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Simulated patients in assessing consultation skills of trainees in general practice vocational training: a validity study



Simulated patients in assessing consultation skills of trainees in general practice vocational training: a validity study



Medical Education 28(3): 226-233



Although simulated patients are increasingly used in medical education, little research has been carried out on their validity. Validity in this case defines the relationship between performance with a simulated patient and performance with a real patient. One of the objectives of this study was to determine the validity of the use of simulated patients in assessing the consultation skills of trainees in vocational training at the Department of General Practice, University of Utrecht, The Netherlands. A check-list with a rating scale was used to assess the consultation skills of trainees at the department with simulated patients as well as in their training practices with real patients. The simulated and the selected practice cases were patients with complex multi-conditional problems like low back pain, headache and chest pain. The consultation skills were subdivided into four groups: the patient-centered approach, the non-somatic approach, communication skills and interpersonal skills. The measurement of skills, in particular of consultation skills, is very difficult. A description is given of the way the research group solved this problem. The analysis was performed by determining the sensitivity and predictive value of the assessment of a simulated encounter with a routine practice encounter. A difference existed in the assessed level of consultation skills in the simulated encounter compared to the level in the training practice. In simulation the level of consultation skills was higher than in day-to-day practice. This difference can reflect the difference between competence and performance. Competence is defined as what a doctor is capable of doing and performance as what a doctor actually does in day-to-day practice.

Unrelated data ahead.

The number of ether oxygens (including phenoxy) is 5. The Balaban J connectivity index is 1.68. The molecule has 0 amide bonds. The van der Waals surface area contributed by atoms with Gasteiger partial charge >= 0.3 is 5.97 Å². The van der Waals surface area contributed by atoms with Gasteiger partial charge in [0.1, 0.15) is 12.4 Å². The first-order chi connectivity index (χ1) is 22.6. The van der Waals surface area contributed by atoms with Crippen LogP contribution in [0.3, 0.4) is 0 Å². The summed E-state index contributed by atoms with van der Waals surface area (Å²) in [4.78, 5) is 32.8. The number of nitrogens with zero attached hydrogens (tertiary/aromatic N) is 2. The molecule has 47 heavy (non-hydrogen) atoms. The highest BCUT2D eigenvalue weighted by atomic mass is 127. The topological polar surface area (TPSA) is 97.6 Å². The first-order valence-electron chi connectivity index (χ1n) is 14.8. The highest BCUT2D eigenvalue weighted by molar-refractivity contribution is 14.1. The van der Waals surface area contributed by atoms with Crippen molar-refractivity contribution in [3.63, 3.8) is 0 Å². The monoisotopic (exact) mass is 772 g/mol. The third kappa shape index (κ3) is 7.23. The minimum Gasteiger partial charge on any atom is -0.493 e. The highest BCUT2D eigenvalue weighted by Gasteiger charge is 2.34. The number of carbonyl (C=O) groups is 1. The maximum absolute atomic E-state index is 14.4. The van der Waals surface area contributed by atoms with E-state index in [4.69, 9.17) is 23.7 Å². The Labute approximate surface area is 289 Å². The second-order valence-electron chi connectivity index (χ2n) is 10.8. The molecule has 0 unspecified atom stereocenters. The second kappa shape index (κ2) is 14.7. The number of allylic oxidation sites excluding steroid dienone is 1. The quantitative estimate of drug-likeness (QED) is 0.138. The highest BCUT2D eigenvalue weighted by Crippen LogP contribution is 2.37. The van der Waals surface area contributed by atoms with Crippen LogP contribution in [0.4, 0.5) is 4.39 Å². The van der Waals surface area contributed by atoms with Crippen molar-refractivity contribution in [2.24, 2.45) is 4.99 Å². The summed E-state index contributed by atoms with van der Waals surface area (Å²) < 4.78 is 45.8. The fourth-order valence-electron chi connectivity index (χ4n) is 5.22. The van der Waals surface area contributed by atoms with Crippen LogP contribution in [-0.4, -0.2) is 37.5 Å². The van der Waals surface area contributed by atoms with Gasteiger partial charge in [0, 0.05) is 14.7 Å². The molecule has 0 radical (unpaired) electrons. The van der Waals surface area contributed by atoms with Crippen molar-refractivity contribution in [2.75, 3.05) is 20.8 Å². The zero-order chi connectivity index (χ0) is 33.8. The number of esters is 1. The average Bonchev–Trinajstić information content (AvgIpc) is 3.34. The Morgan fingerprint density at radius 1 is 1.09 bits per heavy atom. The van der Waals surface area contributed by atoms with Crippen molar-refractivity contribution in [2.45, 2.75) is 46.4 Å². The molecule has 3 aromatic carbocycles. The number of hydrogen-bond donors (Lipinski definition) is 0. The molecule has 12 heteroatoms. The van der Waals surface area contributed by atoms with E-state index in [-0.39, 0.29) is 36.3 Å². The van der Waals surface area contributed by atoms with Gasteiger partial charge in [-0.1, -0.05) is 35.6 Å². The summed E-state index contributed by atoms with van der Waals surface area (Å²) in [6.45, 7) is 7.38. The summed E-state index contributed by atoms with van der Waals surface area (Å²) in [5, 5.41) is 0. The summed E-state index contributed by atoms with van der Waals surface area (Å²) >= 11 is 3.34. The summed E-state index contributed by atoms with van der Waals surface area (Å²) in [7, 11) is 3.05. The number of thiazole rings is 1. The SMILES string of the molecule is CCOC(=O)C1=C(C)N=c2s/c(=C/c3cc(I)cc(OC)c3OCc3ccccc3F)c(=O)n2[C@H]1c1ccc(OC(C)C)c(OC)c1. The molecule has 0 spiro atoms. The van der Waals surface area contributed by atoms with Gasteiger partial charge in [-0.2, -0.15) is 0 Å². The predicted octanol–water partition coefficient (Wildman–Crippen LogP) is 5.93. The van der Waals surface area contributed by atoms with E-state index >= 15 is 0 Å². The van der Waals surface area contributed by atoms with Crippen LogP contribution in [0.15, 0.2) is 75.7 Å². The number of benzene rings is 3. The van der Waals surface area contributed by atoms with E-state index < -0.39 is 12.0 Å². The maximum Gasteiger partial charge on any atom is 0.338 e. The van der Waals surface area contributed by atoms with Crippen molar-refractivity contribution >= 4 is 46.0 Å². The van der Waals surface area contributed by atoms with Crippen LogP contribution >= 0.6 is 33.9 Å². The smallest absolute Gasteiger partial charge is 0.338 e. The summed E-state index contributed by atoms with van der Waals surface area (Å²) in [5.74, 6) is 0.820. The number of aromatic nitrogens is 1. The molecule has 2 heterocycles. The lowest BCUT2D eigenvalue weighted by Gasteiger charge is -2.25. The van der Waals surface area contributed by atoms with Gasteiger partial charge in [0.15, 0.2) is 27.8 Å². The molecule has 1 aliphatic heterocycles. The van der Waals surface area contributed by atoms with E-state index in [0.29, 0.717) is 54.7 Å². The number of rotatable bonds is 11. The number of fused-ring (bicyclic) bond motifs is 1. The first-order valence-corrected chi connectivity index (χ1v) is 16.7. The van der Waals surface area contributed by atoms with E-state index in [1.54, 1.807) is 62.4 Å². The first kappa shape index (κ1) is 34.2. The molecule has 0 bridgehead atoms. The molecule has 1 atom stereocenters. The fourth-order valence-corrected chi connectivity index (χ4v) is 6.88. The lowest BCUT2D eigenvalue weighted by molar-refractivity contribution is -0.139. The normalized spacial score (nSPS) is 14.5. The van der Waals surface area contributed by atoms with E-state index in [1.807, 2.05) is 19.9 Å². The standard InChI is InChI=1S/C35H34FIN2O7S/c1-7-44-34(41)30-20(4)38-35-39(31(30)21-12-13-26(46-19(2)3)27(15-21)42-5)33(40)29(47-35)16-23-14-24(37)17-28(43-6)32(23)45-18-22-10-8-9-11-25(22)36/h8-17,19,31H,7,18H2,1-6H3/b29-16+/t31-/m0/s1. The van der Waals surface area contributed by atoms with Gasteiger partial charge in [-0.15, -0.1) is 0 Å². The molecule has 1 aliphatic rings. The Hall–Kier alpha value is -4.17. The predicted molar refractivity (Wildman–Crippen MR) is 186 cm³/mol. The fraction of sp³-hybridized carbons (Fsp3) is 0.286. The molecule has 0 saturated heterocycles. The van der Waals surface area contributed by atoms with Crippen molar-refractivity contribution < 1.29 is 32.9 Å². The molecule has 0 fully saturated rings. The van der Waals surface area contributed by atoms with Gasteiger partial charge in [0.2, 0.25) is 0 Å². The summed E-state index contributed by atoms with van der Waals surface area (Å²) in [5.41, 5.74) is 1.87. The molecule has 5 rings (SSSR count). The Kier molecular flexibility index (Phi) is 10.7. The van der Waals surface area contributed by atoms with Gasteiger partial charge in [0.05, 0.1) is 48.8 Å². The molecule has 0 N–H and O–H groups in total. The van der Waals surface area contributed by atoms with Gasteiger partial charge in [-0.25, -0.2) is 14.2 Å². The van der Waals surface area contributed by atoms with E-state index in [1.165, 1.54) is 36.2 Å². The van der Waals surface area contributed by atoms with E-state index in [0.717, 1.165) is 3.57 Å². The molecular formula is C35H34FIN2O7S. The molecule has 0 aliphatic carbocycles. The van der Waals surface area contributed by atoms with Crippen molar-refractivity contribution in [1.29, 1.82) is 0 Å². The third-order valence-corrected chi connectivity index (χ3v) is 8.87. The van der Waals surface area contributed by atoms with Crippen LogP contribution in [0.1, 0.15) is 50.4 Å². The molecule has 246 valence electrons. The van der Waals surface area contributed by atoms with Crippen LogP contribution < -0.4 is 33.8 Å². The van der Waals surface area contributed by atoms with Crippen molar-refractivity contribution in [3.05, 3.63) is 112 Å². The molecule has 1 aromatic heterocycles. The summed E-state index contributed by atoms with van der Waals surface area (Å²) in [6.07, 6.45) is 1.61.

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Accession: 047372060

Download citation: RISBibTeXText

PMID: 8035715

DOI: 10.1111/j.1365-2923.1994.tb02703.x


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